The opening round of the women's NCAA tournament went true to form.
Stars Brittney Griner and Elena Delle Donne shined. The top seeds cruised. There was a thriller or two, just not too many upsets.
Unlike the bracket-busting that happened over the first four days of the men's tournament, the women's field remained stable. The higher seeds went 28-4, including blowout victories by No. 1 seeds Connecticut, Baylor, Notre Dame and Stanford.
"Maybe that's just because the committee seeds well," said Stanford coach Tara VanDerveer. "Maybe they really have a good handle on it."
It's hard to argue with that theory.
Over the past six seasons, only once has a team seeded 13 or lower been victorious in the tournament — and that came last year when No. 13 Marist upset Georgia. There was the 1998 tournament in which No. 16 Harvard stunned No. 1 seed Stanford 71-67, but the 14s and 15s are a combined 0-152 since the field expanded to 64 teams in 1994.
There is no Florida Gulf Coast, which became the first men's team to reach the regional semifinals Sunday night. The women's talent pool isn't deep enough yet to see that sort of upset happen.
"I watch the men's games and I love it," said Baylor coach Kim Mulkey after her team beat Prairie View A&M by 42 points in its opener. "I don't compare. It's like comparing apples to oranges. The games are different. There's obviously more parity, more guys across the country that can play this game.
"There is more parity in the women's game, but you can't compare it to the men's game. There are so many guys who can flat out play, who can go to schools and can change programs."
Griner certainly has been a program-changer for Baylor. The 6-foot-8 senior, who is the second all-time leading scorer in NCAA history, had the 15th dunk of her career in the Lady Bears' easy victory.
Delaware needed a huge effort from Delle Donne to advance to the second round. The senior scored 33 points and led a second-half surge that carried the Blue Hens past West Virginia 66-53 on Sunday. Playing on their home floor before a sellout crowd, the sixth-seeded Blue Hens trailed 33-26 at halftime before bouncing back to extend their school-record winning streak to 26 games.
There were 4,532 fans in attendance, most of them clad in blue or yellow and cheering for Delaware. Not only were the parking lots jammed, but several people were pleading to purchase tickets from those waiting to enter the arena.
The Blue Hens did not disappoint.
"To win a game like this in front of our home crowd, which was electric, there's no other way to describe it other than I'm just totally thrilled for my players, this program, for the state of Delaware," coach Tina Martin said.
Ever since Delle Donne began playing at Delaware in 2009, interest in the program has soared. It reached its zenith Sunday in what might have been the most important basketball game played in the nation's first state.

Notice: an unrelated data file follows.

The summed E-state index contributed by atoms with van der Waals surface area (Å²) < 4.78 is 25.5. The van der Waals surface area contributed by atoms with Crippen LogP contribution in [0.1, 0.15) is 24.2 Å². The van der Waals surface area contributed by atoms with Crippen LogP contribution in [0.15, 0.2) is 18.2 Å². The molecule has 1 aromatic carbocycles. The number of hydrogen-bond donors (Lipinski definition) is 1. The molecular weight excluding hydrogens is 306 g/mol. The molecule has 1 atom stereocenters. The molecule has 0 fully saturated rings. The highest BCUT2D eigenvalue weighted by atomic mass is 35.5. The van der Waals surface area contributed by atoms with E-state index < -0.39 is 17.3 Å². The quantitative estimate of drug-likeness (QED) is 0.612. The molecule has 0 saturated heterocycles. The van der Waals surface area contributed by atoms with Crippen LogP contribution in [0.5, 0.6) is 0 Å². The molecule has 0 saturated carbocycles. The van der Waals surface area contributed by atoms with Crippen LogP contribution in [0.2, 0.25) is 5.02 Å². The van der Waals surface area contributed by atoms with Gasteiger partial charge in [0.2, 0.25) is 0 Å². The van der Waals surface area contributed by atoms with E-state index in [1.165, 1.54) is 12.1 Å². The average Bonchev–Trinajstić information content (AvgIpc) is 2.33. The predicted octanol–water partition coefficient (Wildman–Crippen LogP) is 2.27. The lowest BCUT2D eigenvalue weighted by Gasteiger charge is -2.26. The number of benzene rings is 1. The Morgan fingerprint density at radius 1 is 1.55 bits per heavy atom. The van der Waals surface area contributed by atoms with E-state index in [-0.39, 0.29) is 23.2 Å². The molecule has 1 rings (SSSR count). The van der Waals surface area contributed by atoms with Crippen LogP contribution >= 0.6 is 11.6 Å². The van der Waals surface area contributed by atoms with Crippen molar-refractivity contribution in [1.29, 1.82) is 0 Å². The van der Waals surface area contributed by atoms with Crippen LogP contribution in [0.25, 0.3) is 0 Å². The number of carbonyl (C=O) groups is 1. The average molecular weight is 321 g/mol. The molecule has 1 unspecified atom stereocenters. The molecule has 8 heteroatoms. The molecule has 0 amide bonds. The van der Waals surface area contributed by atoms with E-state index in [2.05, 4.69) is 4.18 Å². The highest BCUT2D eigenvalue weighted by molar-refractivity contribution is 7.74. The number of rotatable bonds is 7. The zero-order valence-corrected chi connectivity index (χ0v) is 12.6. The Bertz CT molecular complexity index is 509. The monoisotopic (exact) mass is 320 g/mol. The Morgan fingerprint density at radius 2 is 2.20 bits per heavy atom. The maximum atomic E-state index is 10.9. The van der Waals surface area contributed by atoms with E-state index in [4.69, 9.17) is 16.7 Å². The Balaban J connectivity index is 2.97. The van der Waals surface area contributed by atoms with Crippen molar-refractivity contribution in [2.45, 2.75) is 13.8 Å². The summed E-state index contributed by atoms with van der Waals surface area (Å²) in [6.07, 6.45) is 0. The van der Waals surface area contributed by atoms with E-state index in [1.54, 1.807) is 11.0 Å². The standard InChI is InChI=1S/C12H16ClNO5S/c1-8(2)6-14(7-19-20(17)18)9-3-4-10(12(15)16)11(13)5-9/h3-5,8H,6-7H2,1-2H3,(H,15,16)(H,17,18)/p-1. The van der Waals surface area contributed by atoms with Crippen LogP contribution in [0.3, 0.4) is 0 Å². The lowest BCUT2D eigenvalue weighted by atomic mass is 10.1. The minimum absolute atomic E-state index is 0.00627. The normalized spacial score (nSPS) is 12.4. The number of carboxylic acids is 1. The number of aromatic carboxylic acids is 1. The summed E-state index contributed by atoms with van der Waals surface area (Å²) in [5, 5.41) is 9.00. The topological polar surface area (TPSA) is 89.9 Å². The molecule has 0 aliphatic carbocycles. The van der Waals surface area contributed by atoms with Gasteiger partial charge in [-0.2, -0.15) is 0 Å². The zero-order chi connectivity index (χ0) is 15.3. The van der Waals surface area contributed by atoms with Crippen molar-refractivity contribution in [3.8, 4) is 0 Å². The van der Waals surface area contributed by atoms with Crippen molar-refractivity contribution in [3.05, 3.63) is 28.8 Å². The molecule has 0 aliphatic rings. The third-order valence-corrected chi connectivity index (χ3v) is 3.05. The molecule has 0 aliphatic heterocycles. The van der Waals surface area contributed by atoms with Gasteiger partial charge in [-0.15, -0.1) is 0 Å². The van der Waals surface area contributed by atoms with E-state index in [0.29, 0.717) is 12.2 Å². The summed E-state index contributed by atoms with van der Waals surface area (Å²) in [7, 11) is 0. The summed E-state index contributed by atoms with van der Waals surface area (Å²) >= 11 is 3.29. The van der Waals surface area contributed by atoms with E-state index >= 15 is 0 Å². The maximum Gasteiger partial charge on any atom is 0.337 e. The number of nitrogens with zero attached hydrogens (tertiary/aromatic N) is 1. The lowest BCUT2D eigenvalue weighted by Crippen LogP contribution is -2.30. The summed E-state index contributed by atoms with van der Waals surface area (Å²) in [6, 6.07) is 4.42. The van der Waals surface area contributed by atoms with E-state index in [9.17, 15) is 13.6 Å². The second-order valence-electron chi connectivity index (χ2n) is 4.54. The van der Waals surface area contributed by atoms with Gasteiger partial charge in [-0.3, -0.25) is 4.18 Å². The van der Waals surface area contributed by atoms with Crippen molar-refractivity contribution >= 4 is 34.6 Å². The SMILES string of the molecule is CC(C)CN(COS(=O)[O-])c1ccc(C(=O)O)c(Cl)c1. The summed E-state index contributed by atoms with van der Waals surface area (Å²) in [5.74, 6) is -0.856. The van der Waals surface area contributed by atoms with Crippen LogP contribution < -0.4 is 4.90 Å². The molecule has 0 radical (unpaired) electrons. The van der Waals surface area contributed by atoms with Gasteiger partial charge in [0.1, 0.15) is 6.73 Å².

"This was actually better than I could have even imagined," Delle Donne said. "Our fans were absolutely crazy. The atmosphere was amazing."
The game of the weekend though was in New York. Seventh-seeded Dayton outlasted St. John's 96-90 in double-overtime — the first game in the NCAA tournament since 2000 that went that long.
"I'm going to enjoy this win," Dayton coach Jim Jabir said. "I'll be savoring this for a long time. It's one of the most complete games I've been a part of."
While St. John's fell short of pulling off the upset as a 10-seed, two other 10s did win. Creighton beat Syracuse and South Florida topped Texas Tech by one point in a thrilling game that no one saw the end of.
Viewers watching the final few minutes of the game on ESPN missed the end when the network's feed cut out. A fuse blew in the production truck, according to a statement put out by Texas Tech and the network.
Announcer Cara Capuano called the final 30 seconds over the phone. The feed finally came back after the final buzzer sounded, showing South Florida's cheerleaders celebrating the victory.
The only other lower seeds to win were ninth-ranked Iowa, which won on its home floor against Miami, and Kansas. The 12th-ranked Jayhawks won in Colorado. Despite the seeding, the Jayhawks weren't intimidated by the Buffaloes. After all the two schools had played many times when they were both members of the Big 12.
There is hope that the predictability of the tournament could end in the next round. In three of the past four seasons, at least one of the top eight teams hasn't advanced to the round of 16.
AP Sports Writers David Ginsburg in Newark, Del., and Janie McCauley in Stanford, Calif., contributed to this story.
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